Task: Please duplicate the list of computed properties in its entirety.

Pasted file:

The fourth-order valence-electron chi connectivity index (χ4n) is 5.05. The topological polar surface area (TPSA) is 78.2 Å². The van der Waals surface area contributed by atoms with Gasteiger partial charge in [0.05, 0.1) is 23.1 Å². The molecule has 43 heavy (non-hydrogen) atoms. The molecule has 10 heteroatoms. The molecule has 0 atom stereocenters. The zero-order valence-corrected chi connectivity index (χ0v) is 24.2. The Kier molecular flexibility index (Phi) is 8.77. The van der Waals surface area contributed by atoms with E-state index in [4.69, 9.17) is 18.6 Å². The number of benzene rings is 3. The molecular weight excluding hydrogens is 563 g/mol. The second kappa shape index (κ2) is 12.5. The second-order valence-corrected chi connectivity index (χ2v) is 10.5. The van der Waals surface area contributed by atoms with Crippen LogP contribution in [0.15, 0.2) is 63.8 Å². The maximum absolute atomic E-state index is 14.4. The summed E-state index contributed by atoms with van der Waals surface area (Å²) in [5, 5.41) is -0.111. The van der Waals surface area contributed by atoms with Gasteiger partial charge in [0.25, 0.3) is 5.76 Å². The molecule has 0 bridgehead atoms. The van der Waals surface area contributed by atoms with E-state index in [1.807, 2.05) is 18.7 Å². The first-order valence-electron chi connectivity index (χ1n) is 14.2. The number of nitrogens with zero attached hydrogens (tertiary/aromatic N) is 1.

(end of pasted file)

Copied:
The fourth-order valence-electron chi connectivity index (χ4n) is 5.05. The topological polar surface area (TPSA) is 78.2 Å². The van der Waals surface area contributed by atoms with Gasteiger partial charge in [0.05, 0.1) is 23.1 Å². The molecule has 43 heavy (non-hydrogen) atoms. The molecule has 10 heteroatoms. The molecule has 0 atom stereocenters. The zero-order valence-corrected chi connectivity index (χ0v) is 24.2. The Kier molecular flexibility index (Phi) is 8.77. The van der Waals surface area contributed by atoms with E-state index in [4.69, 9.17) is 18.6 Å². The number of benzene rings is 3. The molecular weight excluding hydrogens is 563 g/mol. The second kappa shape index (κ2) is 12.5. The second-order valence-corrected chi connectivity index (χ2v) is 10.5. The van der Waals surface area contributed by atoms with Crippen LogP contribution in [0.15, 0.2) is 63.8 Å². The maximum absolute atomic E-state index is 14.4. The summed E-state index contributed by atoms with van der Waals surface area (Å²) in [5, 5.41) is -0.111. The van der Waals surface area contributed by atoms with Gasteiger partial charge in [0.25, 0.3) is 5.76 Å². The molecule has 0 bridgehead atoms. The van der Waals surface area contributed by atoms with E-state index in [1.807, 2.05) is 18.7 Å². The first-order valence-electron chi connectivity index (χ1n) is 14.2. The number of nitrogens with zero attached hydrogens (tertiary/aromatic N) is 1.